Athol Harold Lannigan Fugard was born June 11, 1932, in Middelburg, a small village in the semi-desert Karoo region of South Africa. His mother, Elizabeth Magdalena Potgieter Fugard, was an Afrikaner who could trace her ancestry back to the earliest Dutch settlers of 1652. His father, Harold David Fugard, was a South African with English and Irish roots. At his grandmother's request, the boy who would one day become his country's most famous playwright was named Athol after a former British governor of South Africa, the Earl of Athlone.
When he was three years old, Fugard's family moved to Port Elizabeth, where the playwright has since spent most of his life. In his introduction to Boesman and Lena and Other Plays, published in 1978, Fugard describes his adopted hometown as "an almost featureless industrial port on the Indian Ocean...assaulted throughout the year by strong southwesterly and easterly winds.’’ Port Elizabeth, Fugard explains, is a city of hundreds of thousands of people—blacks, whites, Indians, Chinese and "coloured" (mixed race) citizens who represent every socioeconomic level. Growing up, Fugard witnessed almost daily the injustice of racial segregation under South Africa's cruel policy of apartheid. Despite its featurelessness, harsh weather, and culture clashes, however, Fugard proudly claims, ‘‘I cannot conceive of myself as separate from it,’’ and several of his plays are set in and around Port Elizabeth.
Fugard's father, a musician who led a number of jazz bands, had lost a leg in a childhood accident. Shortly after the family relocated, a lifetime of depression and physical ailments overtook him. In Port Elizabeth, the elder Fugard spent much of his time either drinking heavily or sick in bed. Elizabeth Fugard, meanwhile, operated the St. George's Park Tearoom. Fugard described his father in a 1982 interview for New Yorker magazine as a man ‘‘full of pointless, unthought-out prejudices.’’ His considered his mother, on the other hand, to be completely color-blind. At the Tearoom, she hired a number of black waiters, and one of them, Sam Semela, became Fugard's closest childhood friend and one of the greatest influences on his life and later career.
One night when his mother was away, Fugard received a call from the nearby Central Hotel. His father was passed out drunk on the floor of the hotel's bar. Young Athol asked Sam for his help, and the two went to the hotel to collect his father. The boy had to ask permission for Sam to enter the whites-only bar, and was humiliated as he walked out past the staring eyes of strangers with his drunken father on Sam's back. The incident, along with Sam's kind treatment of Fugard as an innocent white child in a world that abused its black citizens, became the basis for Fugard's 1982 play Master Harold...and the Boys.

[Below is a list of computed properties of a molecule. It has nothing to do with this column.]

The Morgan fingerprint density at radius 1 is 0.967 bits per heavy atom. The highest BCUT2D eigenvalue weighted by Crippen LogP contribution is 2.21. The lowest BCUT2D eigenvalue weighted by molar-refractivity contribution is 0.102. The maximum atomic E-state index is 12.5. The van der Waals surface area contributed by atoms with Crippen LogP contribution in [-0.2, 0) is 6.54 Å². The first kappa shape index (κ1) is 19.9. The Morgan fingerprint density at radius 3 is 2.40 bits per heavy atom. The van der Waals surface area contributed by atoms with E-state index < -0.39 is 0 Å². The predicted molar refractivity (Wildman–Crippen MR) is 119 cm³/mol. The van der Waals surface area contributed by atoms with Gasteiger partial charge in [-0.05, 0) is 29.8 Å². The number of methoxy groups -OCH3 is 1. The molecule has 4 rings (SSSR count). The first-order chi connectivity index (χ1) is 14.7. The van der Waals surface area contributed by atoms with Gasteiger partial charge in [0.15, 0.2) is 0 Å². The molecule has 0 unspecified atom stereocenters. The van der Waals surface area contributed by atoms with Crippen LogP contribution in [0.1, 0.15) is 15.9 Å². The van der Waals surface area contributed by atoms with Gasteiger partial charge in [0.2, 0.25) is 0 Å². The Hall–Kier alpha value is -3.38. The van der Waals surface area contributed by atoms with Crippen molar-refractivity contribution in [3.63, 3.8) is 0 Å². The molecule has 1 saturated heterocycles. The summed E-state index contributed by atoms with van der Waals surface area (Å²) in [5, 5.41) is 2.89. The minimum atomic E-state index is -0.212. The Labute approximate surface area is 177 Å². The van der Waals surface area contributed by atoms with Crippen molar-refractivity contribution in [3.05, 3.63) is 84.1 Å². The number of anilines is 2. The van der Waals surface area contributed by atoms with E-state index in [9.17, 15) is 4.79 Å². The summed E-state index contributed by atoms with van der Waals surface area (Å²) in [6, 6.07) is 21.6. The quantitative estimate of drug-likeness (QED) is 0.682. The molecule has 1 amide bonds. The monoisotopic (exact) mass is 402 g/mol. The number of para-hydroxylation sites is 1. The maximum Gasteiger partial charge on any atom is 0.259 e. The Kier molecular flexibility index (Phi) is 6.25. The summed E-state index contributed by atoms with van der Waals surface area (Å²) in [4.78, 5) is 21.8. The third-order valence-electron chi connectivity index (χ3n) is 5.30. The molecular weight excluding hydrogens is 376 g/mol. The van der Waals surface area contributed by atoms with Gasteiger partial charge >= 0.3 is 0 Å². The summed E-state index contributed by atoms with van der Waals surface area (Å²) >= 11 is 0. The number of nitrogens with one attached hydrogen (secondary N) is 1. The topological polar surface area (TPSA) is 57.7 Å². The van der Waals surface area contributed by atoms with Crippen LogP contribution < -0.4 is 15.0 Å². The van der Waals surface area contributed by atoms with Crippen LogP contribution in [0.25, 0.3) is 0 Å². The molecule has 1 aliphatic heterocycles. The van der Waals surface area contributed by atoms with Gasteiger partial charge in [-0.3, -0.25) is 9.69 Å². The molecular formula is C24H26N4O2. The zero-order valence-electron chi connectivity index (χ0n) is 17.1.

Though Fugard read constantly and wrote occasionally as a boy, he did not become an artist early in life. After elementary school he studied automobile mechanics on a scholarship at Port Elizabeth Technical College, and later attended the University of Cape Town, majoring in philosophy and social anthropology. He dropped out of school before finishing his degree, hitchhiked the length of the African continent, and then, penniless, took a position onboard the S.S. Graigaur as an apprentice seaman. Two years later Fugard came ashore back home in Port Elizabeth, determined to become a writer. He worked for a while as a journalist, then met and married Sheila Meiring, an actress working in Cape Town.
Fugard and his new wife founded a theater company, the Circle Players, in 1957, then moved to Johannesburg in 1958, where he took a job as a clerk in the Fordsburg Native Commissioner's Court. In the Court, Fugard helped process blacks accused of violating South Africa's "Pass Laws" and witnessed first-hand the terrible atrocities of apartheid. Fugard lamented to the New Yorker, "It was just so awful and ugly. We literally disposed of people at the rate of one every two minutes. There was no question of defense—the evidence was rigged. It was like a sausage machine."
Abandoning his clerk's job, Fugard became a stage manager for South Africa's National Theatre Organization and began writing plays in earnest. His first real success was The Blood Knot (1961), a play about two South African half-brothers, one black, the other coloured but able to pass for white. Fugard himself starred in the production, something he has done almost continuously ever since.
The Blood Knot set the stage for nearly all of Fugard's later work. Most of his plays are intimate, personal portrayals of tragic events in the lives of two or three characters. Very often his plays contain mixed casts (black, white, and mixed-race characters), and they are all set against the difficult social and political environment of his native South Africa. Plays such as Hello and Goodbye (1965), Boesman and Lena (1969), Sizwe Banzi Is Dead (1972), A Lesson From Aloes (1978), Master Harold...and the Boys (1982), and My Children! My Africa! (1989) have won Fugard awards and worldwide recognition and have earned him respect as, in the words of Stephen Gray in New Theatre Quarterly, "the greatest active playwright in English.''
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